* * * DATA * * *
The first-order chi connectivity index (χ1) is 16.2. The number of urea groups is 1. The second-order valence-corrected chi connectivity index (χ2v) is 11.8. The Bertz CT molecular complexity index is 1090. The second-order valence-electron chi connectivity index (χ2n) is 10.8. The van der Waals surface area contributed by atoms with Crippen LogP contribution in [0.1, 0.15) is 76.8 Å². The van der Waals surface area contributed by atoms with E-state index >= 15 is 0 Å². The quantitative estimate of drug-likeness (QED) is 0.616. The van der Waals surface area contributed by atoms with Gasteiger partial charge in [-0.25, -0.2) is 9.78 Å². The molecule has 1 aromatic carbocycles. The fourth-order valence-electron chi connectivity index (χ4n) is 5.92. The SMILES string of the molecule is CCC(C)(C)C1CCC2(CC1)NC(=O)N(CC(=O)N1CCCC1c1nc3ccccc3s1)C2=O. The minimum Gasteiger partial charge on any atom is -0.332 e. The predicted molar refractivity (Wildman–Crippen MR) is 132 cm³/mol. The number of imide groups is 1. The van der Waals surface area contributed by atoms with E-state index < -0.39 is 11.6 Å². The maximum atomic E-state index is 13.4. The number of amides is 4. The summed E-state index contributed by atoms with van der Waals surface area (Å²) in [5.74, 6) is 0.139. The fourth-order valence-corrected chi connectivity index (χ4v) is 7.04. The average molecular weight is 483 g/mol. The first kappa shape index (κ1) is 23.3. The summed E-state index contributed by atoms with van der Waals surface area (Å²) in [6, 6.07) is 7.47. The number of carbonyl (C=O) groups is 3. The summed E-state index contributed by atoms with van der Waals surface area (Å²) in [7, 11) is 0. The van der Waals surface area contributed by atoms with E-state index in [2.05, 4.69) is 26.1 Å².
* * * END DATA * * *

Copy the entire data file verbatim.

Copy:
The first-order chi connectivity index (χ1) is 16.2. The number of urea groups is 1. The second-order valence-corrected chi connectivity index (χ2v) is 11.8. The Bertz CT molecular complexity index is 1090. The second-order valence-electron chi connectivity index (χ2n) is 10.8. The van der Waals surface area contributed by atoms with Crippen LogP contribution in [0.1, 0.15) is 76.8 Å². The van der Waals surface area contributed by atoms with E-state index >= 15 is 0 Å². The quantitative estimate of drug-likeness (QED) is 0.616. The van der Waals surface area contributed by atoms with Gasteiger partial charge in [-0.25, -0.2) is 9.78 Å². The molecule has 1 aromatic carbocycles. The fourth-order valence-electron chi connectivity index (χ4n) is 5.92. The SMILES string of the molecule is CCC(C)(C)C1CCC2(CC1)NC(=O)N(CC(=O)N1CCCC1c1nc3ccccc3s1)C2=O. The minimum Gasteiger partial charge on any atom is -0.332 e. The predicted molar refractivity (Wildman–Crippen MR) is 132 cm³/mol. The number of imide groups is 1. The van der Waals surface area contributed by atoms with E-state index < -0.39 is 11.6 Å². The maximum atomic E-state index is 13.4. The number of amides is 4. The summed E-state index contributed by atoms with van der Waals surface area (Å²) in [5.74, 6) is 0.139. The fourth-order valence-corrected chi connectivity index (χ4v) is 7.04. The average molecular weight is 483 g/mol. The first kappa shape index (κ1) is 23.3. The summed E-state index contributed by atoms with van der Waals surface area (Å²) in [6, 6.07) is 7.47. The number of carbonyl (C=O) groups is 3. The summed E-state index contributed by atoms with van der Waals surface area (Å²) in [7, 11) is 0. The van der Waals surface area contributed by atoms with E-state index in [2.05, 4.69) is 26.1 Å².